The EC investigation of Channel 4’s digital funding is the latest in a series of problems that the big five channels have needed to wrestle with, writes Julian Clover.
It has always been an oddity that Channel 4 should seek to have additional help with the payment of costs to make the transition to digital broadcasting. It has now emerged that the top slicing of the BBC licence fee to provide Channel 4 with an additional £14 million funding will be investigated by the European Commission following a complaint from another broadcaster dating back to 2006.
The broadcaster has not been named but the list of suspects will probably account for just three; ITV, Five and Sky. The complaint is that Channel 4 should not receive the money because it had sufficient cash reserves. That may have been the case in 2006 and will have also been so when £28 million was last year found to buy into EMAP’s music channels.
However, the broadcaster that once enjoyed surpluses in excess of £70 million says it is heading for a £100 million shortfall in 2012, when the negatives of digital switchover are fully in place. Arguably with 85% of the country already enjoying digital TV, it is difficult to imagine what additional impact 15% worth of laggards might actually have.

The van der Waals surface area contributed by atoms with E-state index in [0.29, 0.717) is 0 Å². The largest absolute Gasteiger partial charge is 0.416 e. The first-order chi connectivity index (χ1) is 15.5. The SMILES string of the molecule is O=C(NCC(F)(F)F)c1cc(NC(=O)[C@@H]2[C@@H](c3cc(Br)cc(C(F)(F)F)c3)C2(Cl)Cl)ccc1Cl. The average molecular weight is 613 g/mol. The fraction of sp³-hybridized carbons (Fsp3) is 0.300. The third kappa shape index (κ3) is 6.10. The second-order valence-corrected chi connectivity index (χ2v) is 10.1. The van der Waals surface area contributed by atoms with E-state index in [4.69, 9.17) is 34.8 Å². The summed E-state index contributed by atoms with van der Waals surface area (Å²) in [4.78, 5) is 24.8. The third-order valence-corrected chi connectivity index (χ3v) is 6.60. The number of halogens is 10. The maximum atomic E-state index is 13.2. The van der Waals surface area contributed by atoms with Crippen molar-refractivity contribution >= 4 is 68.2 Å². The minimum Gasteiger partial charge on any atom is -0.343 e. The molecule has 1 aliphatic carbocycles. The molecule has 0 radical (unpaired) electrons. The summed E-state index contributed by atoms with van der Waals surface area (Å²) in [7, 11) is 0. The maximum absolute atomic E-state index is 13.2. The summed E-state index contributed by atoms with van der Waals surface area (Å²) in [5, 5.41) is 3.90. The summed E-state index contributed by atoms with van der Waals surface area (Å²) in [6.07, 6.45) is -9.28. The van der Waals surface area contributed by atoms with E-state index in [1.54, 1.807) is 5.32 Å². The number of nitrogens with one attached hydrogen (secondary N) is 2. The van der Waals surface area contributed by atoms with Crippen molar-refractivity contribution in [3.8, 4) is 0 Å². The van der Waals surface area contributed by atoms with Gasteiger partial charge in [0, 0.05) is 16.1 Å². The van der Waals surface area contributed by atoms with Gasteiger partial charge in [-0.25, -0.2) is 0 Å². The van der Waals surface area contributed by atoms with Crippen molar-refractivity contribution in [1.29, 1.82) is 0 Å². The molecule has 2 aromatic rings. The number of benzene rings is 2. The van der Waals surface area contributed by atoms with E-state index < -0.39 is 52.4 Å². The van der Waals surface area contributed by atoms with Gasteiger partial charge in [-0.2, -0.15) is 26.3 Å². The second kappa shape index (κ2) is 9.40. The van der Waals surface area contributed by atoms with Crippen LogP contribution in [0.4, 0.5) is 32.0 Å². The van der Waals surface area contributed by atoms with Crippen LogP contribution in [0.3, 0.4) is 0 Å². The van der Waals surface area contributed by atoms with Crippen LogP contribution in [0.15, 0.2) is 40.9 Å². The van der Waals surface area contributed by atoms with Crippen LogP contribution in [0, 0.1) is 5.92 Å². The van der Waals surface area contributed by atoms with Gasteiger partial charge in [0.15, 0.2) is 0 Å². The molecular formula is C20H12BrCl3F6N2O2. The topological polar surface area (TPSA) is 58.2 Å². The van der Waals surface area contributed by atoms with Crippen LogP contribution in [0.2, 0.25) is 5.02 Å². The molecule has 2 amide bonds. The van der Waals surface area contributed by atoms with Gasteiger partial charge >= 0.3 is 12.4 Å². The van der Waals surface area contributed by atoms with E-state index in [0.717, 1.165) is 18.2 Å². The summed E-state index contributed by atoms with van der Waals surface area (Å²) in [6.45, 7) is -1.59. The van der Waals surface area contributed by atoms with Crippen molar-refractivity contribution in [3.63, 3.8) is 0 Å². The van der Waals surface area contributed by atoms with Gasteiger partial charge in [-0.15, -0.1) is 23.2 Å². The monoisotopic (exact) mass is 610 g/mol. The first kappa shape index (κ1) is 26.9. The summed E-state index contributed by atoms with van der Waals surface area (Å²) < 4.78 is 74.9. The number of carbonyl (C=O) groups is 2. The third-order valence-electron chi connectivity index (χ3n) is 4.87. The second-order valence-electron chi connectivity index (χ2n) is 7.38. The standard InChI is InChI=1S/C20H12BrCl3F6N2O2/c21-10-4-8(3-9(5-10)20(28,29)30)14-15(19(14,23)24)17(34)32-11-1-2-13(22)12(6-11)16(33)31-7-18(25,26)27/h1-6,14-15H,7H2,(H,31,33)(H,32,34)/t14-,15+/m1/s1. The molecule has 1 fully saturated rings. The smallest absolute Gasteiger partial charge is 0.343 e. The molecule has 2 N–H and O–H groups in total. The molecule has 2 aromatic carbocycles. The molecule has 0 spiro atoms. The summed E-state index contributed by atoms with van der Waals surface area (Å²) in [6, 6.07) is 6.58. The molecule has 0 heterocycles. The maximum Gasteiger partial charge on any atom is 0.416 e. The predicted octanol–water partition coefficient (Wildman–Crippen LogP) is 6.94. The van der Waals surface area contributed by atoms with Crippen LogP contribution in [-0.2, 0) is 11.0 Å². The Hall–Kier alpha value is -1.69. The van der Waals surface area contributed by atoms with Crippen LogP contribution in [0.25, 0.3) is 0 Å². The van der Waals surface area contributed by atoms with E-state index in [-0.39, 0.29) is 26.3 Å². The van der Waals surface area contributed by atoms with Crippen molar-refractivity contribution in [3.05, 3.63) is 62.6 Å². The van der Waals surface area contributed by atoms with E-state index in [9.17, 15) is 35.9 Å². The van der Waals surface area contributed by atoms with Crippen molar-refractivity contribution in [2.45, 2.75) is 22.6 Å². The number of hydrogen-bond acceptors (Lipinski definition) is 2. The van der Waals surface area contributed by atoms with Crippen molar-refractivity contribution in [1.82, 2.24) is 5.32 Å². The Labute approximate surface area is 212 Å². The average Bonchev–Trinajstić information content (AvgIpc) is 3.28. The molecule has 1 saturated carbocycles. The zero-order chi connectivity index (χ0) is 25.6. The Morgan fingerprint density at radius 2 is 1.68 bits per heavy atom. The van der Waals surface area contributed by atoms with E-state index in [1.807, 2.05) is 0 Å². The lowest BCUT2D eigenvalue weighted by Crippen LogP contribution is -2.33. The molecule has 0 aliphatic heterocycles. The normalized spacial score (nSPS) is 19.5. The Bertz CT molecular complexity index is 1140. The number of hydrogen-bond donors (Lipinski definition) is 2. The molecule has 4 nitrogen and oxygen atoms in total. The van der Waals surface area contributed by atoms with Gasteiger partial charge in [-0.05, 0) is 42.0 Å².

Channel 4 has now begun to review its strategy, perhaps to bring itself back to the public service parts of its remit, which have often appeared lacking. A public corporation, which has to find its own way in the commercial world, Channel 4 often creates the impression that it is picking and choosing its public service responsibilities.
The success of Freeview means that most people have forgotten the early failings of BBC Choice, BBC Knowledge, and a BBC News 24 set memorably described as a disused polystyrene factory. The demise of ITV Digital is well documented and arguably the then Channel 5 strategy of not actually having one turned out to be not such a bad move.
Andy Duncan, attributed by some as being the architect of Freeview moved to a Channel 4 that ran its suite of digital channels as a pay operation. Film4, E4 and the later launch More4 became free-to-air, but the legacy of the pay-TV contracts with Sky means few can really be sure as to whether Channel 4 HD will be a part of Freesat when it makes its launch in the next few weeks.
The European Commission has form on the intervention in television projects. Sweden was taken to court when rules on an open market for DTT signals were found to have been breached. There were also investigations into state aid in Sweden, Germany and Italy.
The outcome of this latest investigation may save a few million pounds for the UK licence fee payer, but give Channel 4 a further financial headache.